Background: Cardiovascular risk factors of the diabetic patient should be treated as aggressively as those of the nondiabetic patient who has had a myocardial infarction. beta-Blockers are established to reduce cardiovascular risk in patients with hypertension, coronary heart disease, and heart failure. Despite this benefit of beta-blockers, physicians have been reluctant to use them in patients with diabetes, in whom they are even more effective, because of the negative effects on carbohydrate and lipid metabolism.
Objective: This paper reviews (based on a Medline literature search to December 2004) the relationship between diabetes and cardiovascular risk factors, describes the metabolic consequences of insulin resistance, and discusses the impact of different beta-blockers on the treatment of cardiovascular disease in patients with diabetes.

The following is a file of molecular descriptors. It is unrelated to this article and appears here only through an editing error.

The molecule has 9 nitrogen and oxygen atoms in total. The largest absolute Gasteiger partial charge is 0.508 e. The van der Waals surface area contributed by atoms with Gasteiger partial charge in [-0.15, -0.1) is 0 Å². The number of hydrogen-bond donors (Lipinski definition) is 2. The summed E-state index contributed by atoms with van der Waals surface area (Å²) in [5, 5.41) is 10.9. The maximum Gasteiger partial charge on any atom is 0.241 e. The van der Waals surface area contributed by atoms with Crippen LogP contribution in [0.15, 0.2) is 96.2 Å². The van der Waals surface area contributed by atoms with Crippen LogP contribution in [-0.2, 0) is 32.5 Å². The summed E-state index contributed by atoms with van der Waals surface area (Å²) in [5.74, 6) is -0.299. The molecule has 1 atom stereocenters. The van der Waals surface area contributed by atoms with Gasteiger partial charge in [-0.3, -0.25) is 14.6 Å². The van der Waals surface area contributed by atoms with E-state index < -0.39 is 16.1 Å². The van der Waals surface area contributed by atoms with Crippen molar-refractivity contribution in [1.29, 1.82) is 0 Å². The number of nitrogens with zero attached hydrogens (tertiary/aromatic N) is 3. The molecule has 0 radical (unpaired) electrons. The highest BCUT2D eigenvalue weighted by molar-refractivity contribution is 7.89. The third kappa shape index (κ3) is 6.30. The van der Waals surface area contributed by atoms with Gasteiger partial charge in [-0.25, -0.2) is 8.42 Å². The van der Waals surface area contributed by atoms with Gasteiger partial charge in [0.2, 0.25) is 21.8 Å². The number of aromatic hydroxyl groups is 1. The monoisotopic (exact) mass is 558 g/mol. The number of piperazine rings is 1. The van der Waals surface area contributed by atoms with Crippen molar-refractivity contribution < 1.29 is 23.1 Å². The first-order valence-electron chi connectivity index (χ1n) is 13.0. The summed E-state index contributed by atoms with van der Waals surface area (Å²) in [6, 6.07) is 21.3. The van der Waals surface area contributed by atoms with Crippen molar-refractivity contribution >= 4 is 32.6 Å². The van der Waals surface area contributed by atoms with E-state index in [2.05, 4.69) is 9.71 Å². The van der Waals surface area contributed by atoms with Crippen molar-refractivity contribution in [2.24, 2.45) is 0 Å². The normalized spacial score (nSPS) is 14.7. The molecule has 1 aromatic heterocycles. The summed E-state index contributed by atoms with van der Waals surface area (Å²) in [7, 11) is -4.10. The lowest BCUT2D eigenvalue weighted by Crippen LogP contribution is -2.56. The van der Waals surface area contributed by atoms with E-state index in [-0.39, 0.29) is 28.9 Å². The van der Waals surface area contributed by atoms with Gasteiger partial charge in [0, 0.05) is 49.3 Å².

Results: There is a large cardioprotective benefit with the use of beta-blockers in patients with diabetes; however, metabolic risks are associated with some beta-blockers. Newer, vasodilating, nonselective beta-blockers do not have the same adverse metabolic consequences observed with earlier beta-blockers. Recent evidence has shown that they have a neutral effect on metabolic parameters and lipid profile. They do not promote insulin resistance and can be used safely in heart failure patients with diabetes.
Conclusions: Nonselective vasodilating beta-blockers, such as carvedilol, may be used in patients with cardiovascular disease and diabetes without the same negative metabolic consequences seen with the use of earlier generation beta-blockers.